The Ugly

While the  Generation 2 Turtle Loom looks more professional with its pins instead of nails, there are still some areas that could be improved.

The top and bottom pin markings in the wood look like the wood was split and dye poured in.  I think the marks were actually made with a wood-burning tool, but it really looks like accidental wood splits.  This is picky of me, I know, but I feel that more professional-looking marks could have been done.

To start the weaving, it’s necessary to tie a slip knot in the yarn and put the slip knot over the top pin.  The yarn tail, which will be used for sewing the hexagons together, gets in the way when the weaving is begun.  I’d like to see a notch such as Schacht uses on the Zoom Loom to hold the beginning tail of yarn.  It keeps the yarn tail from interfering with the weaving.

The pins are uneven.  I don’t mean the difference in spacing between the top/bottom pins and the side pins, although I question whether they’re right, I mean that what should be pins on a straight plane are actually slightly uneven and the pins themselves are not driven into the wood straight.  These defects don’t seem to affect the weaving, but they contribute to the loom looking unprofessional.


Overall, I like the Turtle Loom.  It’s easy to use and produces a different kind of woven shape.  I’m looking forward to this “Grandmother’s Flower Garden” woven baby blanket.  I hope my great-niece will like it!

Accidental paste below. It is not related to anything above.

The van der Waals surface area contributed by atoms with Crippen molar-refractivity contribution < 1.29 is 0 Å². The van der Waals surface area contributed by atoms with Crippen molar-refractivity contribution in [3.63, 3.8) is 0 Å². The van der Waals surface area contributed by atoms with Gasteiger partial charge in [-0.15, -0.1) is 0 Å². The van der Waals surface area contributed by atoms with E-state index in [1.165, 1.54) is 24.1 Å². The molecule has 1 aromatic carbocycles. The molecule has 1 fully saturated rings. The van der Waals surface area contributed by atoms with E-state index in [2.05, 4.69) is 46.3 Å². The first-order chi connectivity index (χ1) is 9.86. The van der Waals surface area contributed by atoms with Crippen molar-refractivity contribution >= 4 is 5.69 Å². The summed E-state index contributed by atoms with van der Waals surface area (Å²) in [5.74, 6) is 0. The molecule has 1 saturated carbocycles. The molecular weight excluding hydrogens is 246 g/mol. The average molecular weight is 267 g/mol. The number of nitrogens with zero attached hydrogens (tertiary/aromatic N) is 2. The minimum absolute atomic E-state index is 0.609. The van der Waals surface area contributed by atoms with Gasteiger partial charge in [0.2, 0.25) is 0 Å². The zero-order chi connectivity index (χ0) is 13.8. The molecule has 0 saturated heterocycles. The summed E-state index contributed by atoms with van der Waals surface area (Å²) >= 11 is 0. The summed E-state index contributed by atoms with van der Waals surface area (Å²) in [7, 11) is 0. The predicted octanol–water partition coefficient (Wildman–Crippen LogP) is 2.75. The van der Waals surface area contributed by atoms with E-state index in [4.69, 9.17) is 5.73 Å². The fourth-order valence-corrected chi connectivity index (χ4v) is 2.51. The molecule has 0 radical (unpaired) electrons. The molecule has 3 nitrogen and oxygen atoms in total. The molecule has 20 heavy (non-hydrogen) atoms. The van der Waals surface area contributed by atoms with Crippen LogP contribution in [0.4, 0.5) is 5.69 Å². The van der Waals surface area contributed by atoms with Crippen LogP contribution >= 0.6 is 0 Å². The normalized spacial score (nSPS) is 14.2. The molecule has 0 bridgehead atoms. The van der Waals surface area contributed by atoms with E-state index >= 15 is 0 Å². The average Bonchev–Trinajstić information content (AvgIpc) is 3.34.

Equipment Reviews

Here I am with the first of an ongoing series of equipment reviews.  If you’re into sport technology / wearable technology, you’ve probably heard of DC Rainmaker.  His product reviews are invaluable.  Although I don’t claim to be anywhere near his level, I thought it would be a good idea to do something similar for the weaving equipment world.  Weaving equipment is expensive.  There’s no getting around that.  It can also take up a considerable amount of space.  The purchase of a new loom is rarely an impulse purchase.  Looms are also specialized for certain types of weaving.  I’ll never forget the panic one day of welcoming my students to a tapestry weaving class only to discover that one of my students had been told (I’ll never know by whom) that a tapestry loom capable of using four sets of string heddles was the same as a 4-shaft floor loom.